This paper marks the beginning of an examination of the remix as a form of collaborative authorship in popular music. In considering how the reception of mediated performance and composition informs value judgments regarding the validity and acceptability of technological processes in music making, we can begin to understand the extent to which the “reality” of technology informs the “illusion” of music making within the context of technological mediation.
as Entertainment (Lauren Acton,
One of the underlying motives for making, purchasing, and/or listening to music has always been to entertain. From Verdi's operas to children's playground songs to West Side Story to a U2 stadium concert, various musical forms attempt to engage the audience by entertaining. Many types of popular music, in fact, are dismissed as "only entertainment"; they are disdained for not aspiring to the loftier ideals of "art." The art/entertainment dichotomy (or continuum?) has often been obliquely referred to in studies addressing the commercial nature of music, yet entertainment as a term has avoided definition in musicological studies. In contrast to the term "popular," "entertainment" is seldom defined in musicology, instead it is often used as a synonym for popular (or sometimes media or culture) but it is clear if you consider the phrases "popular entertainment" and "entertainment media" that entertainment needs its own working definition for musicologists.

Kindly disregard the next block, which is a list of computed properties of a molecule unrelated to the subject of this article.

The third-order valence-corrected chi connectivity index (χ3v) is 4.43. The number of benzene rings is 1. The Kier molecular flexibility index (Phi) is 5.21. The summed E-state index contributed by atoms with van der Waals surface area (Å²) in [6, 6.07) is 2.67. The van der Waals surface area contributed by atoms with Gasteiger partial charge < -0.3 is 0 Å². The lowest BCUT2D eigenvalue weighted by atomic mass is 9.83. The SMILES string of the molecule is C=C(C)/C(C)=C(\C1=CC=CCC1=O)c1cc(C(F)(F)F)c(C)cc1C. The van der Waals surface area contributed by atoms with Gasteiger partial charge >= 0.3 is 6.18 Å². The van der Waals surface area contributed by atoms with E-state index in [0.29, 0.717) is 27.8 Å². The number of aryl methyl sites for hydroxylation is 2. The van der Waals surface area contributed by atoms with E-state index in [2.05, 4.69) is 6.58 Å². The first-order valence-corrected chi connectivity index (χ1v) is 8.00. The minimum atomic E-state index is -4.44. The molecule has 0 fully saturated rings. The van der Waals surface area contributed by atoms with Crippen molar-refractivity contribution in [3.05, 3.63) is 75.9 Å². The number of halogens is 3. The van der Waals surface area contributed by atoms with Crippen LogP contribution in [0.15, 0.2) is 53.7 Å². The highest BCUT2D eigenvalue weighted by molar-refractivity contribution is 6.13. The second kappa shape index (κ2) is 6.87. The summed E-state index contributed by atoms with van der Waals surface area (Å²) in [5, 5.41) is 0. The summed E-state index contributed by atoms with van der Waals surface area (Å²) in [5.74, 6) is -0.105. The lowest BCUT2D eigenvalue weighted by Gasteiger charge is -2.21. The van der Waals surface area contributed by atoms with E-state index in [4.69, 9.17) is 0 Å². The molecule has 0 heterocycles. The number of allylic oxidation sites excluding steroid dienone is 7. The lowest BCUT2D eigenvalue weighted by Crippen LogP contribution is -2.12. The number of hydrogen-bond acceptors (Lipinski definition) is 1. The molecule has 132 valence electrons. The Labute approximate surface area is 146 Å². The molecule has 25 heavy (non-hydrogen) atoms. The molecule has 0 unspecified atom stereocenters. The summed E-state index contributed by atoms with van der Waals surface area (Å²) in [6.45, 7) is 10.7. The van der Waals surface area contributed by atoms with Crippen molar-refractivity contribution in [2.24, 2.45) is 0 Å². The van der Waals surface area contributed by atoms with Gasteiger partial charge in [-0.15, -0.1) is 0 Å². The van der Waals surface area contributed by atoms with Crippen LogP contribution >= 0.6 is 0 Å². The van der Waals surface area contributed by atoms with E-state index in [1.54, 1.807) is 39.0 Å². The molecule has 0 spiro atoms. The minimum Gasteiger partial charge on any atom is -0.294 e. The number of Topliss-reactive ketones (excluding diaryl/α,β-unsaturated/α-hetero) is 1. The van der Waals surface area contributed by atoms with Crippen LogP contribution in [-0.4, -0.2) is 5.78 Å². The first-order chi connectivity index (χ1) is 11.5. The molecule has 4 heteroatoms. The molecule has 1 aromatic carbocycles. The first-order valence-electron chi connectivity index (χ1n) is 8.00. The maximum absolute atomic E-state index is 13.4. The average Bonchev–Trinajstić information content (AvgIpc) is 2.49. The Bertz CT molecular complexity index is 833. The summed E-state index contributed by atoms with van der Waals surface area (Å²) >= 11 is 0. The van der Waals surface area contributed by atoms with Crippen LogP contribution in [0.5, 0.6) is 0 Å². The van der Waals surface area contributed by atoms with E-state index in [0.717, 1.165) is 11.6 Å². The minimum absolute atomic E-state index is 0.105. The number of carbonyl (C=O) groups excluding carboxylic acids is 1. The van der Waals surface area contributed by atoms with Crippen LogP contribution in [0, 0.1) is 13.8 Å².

This paper will address the under-examined field of entertainment theory as it applies to music. Exploring issues of pleasure, play, Mikhail Bakhtin's concept of the "carnivalesque," and Roland Barthes' separation of the plaisir of order from the jouissance of abandon, this study of music as entertainment will also question the aesthetic value judgements we make about music when labeling it "art" or "entertainment."
10:45-12:15 SESSION 2A (Rm 241): RE-DEFINING THE “TRADITIONAL”
What is traditional
Picking, Ethnic Spinning: Defining the ‘Folk’ at the